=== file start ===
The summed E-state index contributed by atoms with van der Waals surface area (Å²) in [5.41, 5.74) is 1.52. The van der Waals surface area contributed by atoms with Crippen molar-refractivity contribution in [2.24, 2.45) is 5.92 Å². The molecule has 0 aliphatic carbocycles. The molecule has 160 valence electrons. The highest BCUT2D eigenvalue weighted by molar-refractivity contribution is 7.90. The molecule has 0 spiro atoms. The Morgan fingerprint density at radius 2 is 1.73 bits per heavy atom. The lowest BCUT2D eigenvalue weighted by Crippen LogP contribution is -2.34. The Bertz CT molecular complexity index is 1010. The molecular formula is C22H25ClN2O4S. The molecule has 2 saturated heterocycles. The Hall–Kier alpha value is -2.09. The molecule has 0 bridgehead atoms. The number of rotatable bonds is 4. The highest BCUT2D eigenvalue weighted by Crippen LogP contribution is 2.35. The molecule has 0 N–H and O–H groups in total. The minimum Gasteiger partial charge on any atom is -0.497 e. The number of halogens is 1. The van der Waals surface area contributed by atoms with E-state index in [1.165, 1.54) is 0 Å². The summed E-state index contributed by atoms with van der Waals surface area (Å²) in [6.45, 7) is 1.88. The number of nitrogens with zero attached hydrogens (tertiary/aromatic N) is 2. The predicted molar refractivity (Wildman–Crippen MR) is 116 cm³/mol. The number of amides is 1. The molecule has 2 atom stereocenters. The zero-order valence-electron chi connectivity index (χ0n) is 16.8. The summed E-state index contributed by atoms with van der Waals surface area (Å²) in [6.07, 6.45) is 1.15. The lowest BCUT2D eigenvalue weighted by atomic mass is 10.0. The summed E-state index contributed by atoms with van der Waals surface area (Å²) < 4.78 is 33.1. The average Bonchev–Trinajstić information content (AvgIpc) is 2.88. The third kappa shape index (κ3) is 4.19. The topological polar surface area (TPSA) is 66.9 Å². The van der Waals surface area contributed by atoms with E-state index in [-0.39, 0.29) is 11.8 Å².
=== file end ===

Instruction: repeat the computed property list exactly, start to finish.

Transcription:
The summed E-state index contributed by atoms with van der Waals surface area (Å²) in [5.41, 5.74) is 1.52. The van der Waals surface area contributed by atoms with Crippen molar-refractivity contribution in [2.24, 2.45) is 5.92 Å². The molecule has 0 aliphatic carbocycles. The molecule has 160 valence electrons. The highest BCUT2D eigenvalue weighted by molar-refractivity contribution is 7.90. The molecule has 0 spiro atoms. The Morgan fingerprint density at radius 2 is 1.73 bits per heavy atom. The lowest BCUT2D eigenvalue weighted by Crippen LogP contribution is -2.34. The Bertz CT molecular complexity index is 1010. The molecular formula is C22H25ClN2O4S. The molecule has 2 saturated heterocycles. The Hall–Kier alpha value is -2.09. The molecule has 0 bridgehead atoms. The number of rotatable bonds is 4. The highest BCUT2D eigenvalue weighted by Crippen LogP contribution is 2.35. The molecule has 0 N–H and O–H groups in total. The minimum Gasteiger partial charge on any atom is -0.497 e. The number of halogens is 1. The van der Waals surface area contributed by atoms with E-state index in [1.165, 1.54) is 0 Å². The summed E-state index contributed by atoms with van der Waals surface area (Å²) in [6.45, 7) is 1.88. The number of nitrogens with zero attached hydrogens (tertiary/aromatic N) is 2. The predicted molar refractivity (Wildman–Crippen MR) is 116 cm³/mol. The number of amides is 1. The molecule has 2 atom stereocenters. The zero-order valence-electron chi connectivity index (χ0n) is 16.8. The summed E-state index contributed by atoms with van der Waals surface area (Å²) in [6.07, 6.45) is 1.15. The lowest BCUT2D eigenvalue weighted by atomic mass is 10.0. The summed E-state index contributed by atoms with van der Waals surface area (Å²) < 4.78 is 33.1. The average Bonchev–Trinajstić information content (AvgIpc) is 2.88. The third kappa shape index (κ3) is 4.19. The topological polar surface area (TPSA) is 66.9 Å². The van der Waals surface area contributed by atoms with E-state index in [-0.39, 0.29) is 11.8 Å².